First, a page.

Friday, May 30, 2008

Printmaking, for real

So, rubber stamps weren't the only thing we did in our printmaking course. Oh no, not at all. In fact, we covered so many things, I could barely take notes fast enough. The scope of the course included: lino prints, reduction printing, dark field monotype printing, trace-style monotypes, pressure prints, painted monotypes, a bit of colophon printing, and of course, screen printing. Then we covered some fun folding book structures at the end, which is a great way to visualize the process in the realm of book arts. This first picture shows Matt demonstrating the silk screen printing process.

The greatest bonus with silk screen printing is the ability to create many many many prints - once the screen is prepared, making the actual prints is slick and quick. As a class, we created a screen for printing some two-sided origami paper. I think there were a million prints made...or maybe about 50...something like that. Everyone was able to take a few sheets anyway. Matt showed us how to use a dark room and light table for exposing the screens, and then also showed us how to do it just by exposing the screen in direct sunlight for a couple minutes. So it can be done without too much special gear...that's nice to know. Although I don't think I'll take up screen printing.

I tried reduction printing, and stencil printing, and a couple monotype prints. But I found that I was most drawn to creating printing blocks with linoleum. I decided to create a few related images, resulting in these "Reminders of my Grandfather."

During the course, I created about half a dozen of these lino cuts. The last photo shows some of the linoleum blocks with the prints. We had access to a couple printing presses, but we also printed by hand without a press. The beauty of this being, that I can print them again...! Seems like a really basic concept, but it actually took a couple days before I understood this fully. I've already been to the art store to buy some ink and a brayer and more linoleum... I'm looking forward to using some of these new things in my books.

Tuesday, May 27, 2008

Printmaking, the beginning

The last half of my PBI session was about printmaking. The instructor was Matt Liddle and he spent a lot of time the first couple days demonstrating a million different techniques and showing us samples and all that good stuff. Here he is, showing us one of his pieces, which is a reduction wood cut. He has the final wood block there as well as one of the finished prints.

I had never done anything like this before and was a bit concerned about that lack of experience as I think all the other people in the class had at least a bit of exposure to it. But of course, there was nothing to be concerned about! We started by making some rubber stamps - Matt does some amazing things with his rubber stamps, creating extensive and detailed landscapes and graphic stories, often in book format. My stamps were really simple, but it was a great way to get quick results on my first day of printmaking class!

And apparently printers used to make themselves hats from a sheet of we made ourselves some printer's hats and stamped them using our new rubber stamps. Mine is on the left, the right shows a few of the other paper hat designs and stamps made by others in the class.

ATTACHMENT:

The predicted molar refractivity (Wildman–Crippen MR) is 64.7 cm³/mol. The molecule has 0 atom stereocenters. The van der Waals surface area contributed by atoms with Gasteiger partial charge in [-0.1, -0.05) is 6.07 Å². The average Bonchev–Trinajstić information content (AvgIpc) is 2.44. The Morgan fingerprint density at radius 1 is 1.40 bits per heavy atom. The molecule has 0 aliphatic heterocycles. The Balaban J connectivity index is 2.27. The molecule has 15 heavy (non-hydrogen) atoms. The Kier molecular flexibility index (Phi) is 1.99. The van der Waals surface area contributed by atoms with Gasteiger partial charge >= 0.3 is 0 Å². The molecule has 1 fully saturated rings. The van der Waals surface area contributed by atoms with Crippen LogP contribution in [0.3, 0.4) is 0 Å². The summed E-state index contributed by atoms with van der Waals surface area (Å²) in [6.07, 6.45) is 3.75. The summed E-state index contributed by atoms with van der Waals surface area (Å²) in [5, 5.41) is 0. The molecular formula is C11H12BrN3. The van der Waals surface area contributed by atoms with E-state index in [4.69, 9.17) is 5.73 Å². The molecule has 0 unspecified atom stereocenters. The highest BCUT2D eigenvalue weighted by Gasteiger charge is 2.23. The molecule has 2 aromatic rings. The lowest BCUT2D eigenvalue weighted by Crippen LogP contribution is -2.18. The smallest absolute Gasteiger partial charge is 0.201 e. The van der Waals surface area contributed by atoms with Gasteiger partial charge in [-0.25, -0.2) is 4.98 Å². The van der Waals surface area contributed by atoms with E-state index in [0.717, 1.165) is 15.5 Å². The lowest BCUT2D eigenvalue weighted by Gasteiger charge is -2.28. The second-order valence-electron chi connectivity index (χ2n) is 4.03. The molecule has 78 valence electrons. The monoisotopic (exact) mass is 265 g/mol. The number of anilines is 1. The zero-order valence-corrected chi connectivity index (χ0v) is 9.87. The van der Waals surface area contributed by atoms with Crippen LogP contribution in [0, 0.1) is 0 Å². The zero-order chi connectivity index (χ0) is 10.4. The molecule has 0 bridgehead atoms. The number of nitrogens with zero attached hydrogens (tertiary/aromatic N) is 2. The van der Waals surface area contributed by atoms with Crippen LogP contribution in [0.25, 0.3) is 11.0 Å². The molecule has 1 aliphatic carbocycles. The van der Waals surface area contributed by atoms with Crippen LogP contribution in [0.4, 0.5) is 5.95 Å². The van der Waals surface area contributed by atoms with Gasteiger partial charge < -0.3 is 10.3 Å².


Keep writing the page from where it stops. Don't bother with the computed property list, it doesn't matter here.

And, AshvilleBookGirl was in my printmaking class too! It was great to meet you Clara, and so glad we had a class together!

Thursday, May 22, 2008

The Mexican Inquisition at PBI

As mentioned in an earlier post, one of the classes that I'm taking here at PBI is about the Mexican Inquisition Trial Documents. Gillian Boal was the instructor for this. She has been working to preserve these documents and has examined them quite closely to see how they are made. We started by making a simple paper version, then we made quite a large and thick document and covered it in leather, trying to replicate the book structure as much as possible. The problem being, the original documents are not all done exactly the same way; there are a lot of variations among them and only a couple have leather covers still intact. The leather book we made was modeled after one of the bigger documents she has examined.

The pages within the textblock are all creased into quarters then flattened out again. This was done to create margins on the sheets. During the trials, they would write on part of the page, then later add notes along the side. The primary sewing used a paper "stub" (Gillian was trying to come up with a name for this piece, but I'm not sure if she settled on anything...devil's backbone was one suggestion). Then there was a secondary sewing through another wrapper and onto leather thongs. Here my text block is lying on top of a photograph of the original document.

These trial documents were a compilation of notes from trials, as well as various pieces of evidence used for the convictions. This included letters from witnesses and other objects used to prove someone's guilt. The accused were usually being convicted of acts against the Catholic church, such as practicing Judaism or other non-Catholic worship, witchcraft, as well as women who were suspected of improper behavior on Friday evenings (or any evening, I suppose)! So the trial documents include some little tiny notebooks like spellbooks, that were collected as evidence. Also, leather pouches like talismans, and even a hangman's noose is bound into one of the books when the accused was found dead in his cell after hanging himself. The book I made includes a noose that I tied myself, and I made a leather pouch, as well as a couple little notebooks and letters, etc.